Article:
Webster’s Dictionary describes a piñata (Spanish) as: ”a gaily decorated crock or papier-mâché figure filled with toys, candy, etc., suspended from above…so that children, who are blindfolded, may break it or knock it down with sticks and release the contents.”

Online information suggests that the origin of the piñata is Chinese. The Chinese container that was used for the New Year was made in the shape of a cow or ox, filled with seeds, and decorated with symbols and colors meant to produce a favorable climate for the coming growing season. The remains of the broken container were burned and the ashes kept for good luck.

The piñata concept was thought to come to Europe in the 14th century and then brought to Mexico in the 16th century “although there was already a similar tradition in Mesoamerica.”

The Mexican Catholic interpretation of the piñata was originally religious. The piñata represented evil and the contents the temptations of evil. The beating of the piñata represented “the struggle against temptation and evil.”

The spilling of the contents represented the rewards of keeping the faith. Piñatas have now become more of a popular tradition than a religious one, and the piñata-concept is used for celebrations in the U.S., Europe, and Asia.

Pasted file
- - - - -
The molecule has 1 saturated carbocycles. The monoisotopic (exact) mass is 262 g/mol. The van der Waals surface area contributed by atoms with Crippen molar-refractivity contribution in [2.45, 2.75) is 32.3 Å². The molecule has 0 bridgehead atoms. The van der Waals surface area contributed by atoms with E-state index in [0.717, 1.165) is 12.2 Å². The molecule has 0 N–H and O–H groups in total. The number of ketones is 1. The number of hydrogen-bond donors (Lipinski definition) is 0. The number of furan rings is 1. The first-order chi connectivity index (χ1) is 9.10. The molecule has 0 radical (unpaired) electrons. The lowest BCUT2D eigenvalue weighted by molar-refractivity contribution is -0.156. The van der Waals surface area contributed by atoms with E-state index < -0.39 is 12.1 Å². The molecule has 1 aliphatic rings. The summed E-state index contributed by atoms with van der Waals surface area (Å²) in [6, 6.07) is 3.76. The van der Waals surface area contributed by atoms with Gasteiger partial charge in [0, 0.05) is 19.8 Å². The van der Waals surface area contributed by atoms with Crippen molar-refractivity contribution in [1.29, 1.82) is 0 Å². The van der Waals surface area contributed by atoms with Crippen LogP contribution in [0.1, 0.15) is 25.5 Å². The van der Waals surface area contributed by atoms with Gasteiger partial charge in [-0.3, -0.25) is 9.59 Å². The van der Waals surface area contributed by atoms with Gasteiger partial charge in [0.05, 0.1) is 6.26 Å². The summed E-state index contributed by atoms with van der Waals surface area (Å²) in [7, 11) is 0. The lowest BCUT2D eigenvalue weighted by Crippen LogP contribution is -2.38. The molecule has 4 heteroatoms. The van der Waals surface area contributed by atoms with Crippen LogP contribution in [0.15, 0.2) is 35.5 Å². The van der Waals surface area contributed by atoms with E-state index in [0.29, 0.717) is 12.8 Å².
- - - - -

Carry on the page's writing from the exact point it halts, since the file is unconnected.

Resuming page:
The piñata is still strongly identified with Mexico, so when Donald Trump made comments perceived as disparaging to Mexicans, piñatas were made to resemble him. Sticks took Trump to task.

A piñata can be made rather cheaply as follows:

1. Blow up a big balloon, then tie a loop of string around the neck of the balloon and suspend it over (or place it on) sheets of paper.. 2. Cut up newspapers into 2” wide strips. 3. Make a paste of ½ cup starch (solid, not liquid), 1 cup flour, and 4 cups water. Tissue paper optional.

Dip the newspaper strips in the paste and cover the entire balloon except for an opening at the top to insert toys, candy, etc. Spread the covered area with paste (cover with a layer of tissue paper if desired, spreading more paste on top). Allow it to dry in a warm place for about two days.

Break the balloon with a sharp object and remove it.

Decorate the piñata with paint and attach decorations with glue/paste. Insert toys, candy, etc. Use wire or rope/cord to harness and hang the piñata.

Best Wishes for a Happy Holiday.

Peggy Tarr has been a columnist for the Evanston RoundTable since its founding in 1998. Born in Bruce Springsteen's hometown of Freehold, New Jersey, she graduated from Rutgers University with a degree...